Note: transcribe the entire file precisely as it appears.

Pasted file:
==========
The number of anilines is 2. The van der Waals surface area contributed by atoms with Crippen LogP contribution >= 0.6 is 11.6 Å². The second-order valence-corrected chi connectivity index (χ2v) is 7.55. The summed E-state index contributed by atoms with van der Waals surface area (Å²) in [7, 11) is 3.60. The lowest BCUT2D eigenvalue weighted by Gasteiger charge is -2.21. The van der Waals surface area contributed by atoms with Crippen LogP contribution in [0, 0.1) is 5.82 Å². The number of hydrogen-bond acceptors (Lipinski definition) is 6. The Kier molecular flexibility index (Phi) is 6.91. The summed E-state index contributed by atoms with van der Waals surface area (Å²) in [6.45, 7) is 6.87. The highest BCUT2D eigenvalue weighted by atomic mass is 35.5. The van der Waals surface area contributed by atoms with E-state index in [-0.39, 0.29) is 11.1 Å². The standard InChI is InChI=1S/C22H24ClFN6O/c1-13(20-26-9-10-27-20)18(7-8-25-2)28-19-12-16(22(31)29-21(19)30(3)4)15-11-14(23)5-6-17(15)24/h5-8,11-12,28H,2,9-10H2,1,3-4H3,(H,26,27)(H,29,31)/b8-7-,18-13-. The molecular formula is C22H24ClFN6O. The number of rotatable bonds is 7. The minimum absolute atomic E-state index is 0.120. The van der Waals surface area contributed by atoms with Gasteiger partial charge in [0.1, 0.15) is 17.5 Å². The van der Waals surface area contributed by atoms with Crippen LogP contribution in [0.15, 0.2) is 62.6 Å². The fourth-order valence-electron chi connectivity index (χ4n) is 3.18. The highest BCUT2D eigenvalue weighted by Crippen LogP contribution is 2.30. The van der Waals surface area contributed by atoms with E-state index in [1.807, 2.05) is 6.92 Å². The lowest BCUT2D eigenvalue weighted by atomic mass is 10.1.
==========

The number of anilines is 2. The van der Waals surface area contributed by atoms with Crippen LogP contribution >= 0.6 is 11.6 Å². The second-order valence-corrected chi connectivity index (χ2v) is 7.55. The summed E-state index contributed by atoms with van der Waals surface area (Å²) in [7, 11) is 3.60. The lowest BCUT2D eigenvalue weighted by Gasteiger charge is -2.21. The van der Waals surface area contributed by atoms with Crippen LogP contribution in [0, 0.1) is 5.82 Å². The number of hydrogen-bond acceptors (Lipinski definition) is 6. The Kier molecular flexibility index (Phi) is 6.91. The summed E-state index contributed by atoms with van der Waals surface area (Å²) in [6.45, 7) is 6.87. The highest BCUT2D eigenvalue weighted by atomic mass is 35.5. The van der Waals surface area contributed by atoms with E-state index in [-0.39, 0.29) is 11.1 Å². The standard InChI is InChI=1S/C22H24ClFN6O/c1-13(20-26-9-10-27-20)18(7-8-25-2)28-19-12-16(22(31)29-21(19)30(3)4)15-11-14(23)5-6-17(15)24/h5-8,11-12,28H,2,9-10H2,1,3-4H3,(H,26,27)(H,29,31)/b8-7-,18-13-. The molecular formula is C22H24ClFN6O. The number of rotatable bonds is 7. The minimum absolute atomic E-state index is 0.120. The van der Waals surface area contributed by atoms with Gasteiger partial charge in [0.1, 0.15) is 17.5 Å². The van der Waals surface area contributed by atoms with Crippen LogP contribution in [0.15, 0.2) is 62.6 Å². The fourth-order valence-electron chi connectivity index (χ4n) is 3.18. The highest BCUT2D eigenvalue weighted by Crippen LogP contribution is 2.30. The van der Waals surface area contributed by atoms with E-state index in [1.807, 2.05) is 6.92 Å². The lowest BCUT2D eigenvalue weighted by atomic mass is 10.1.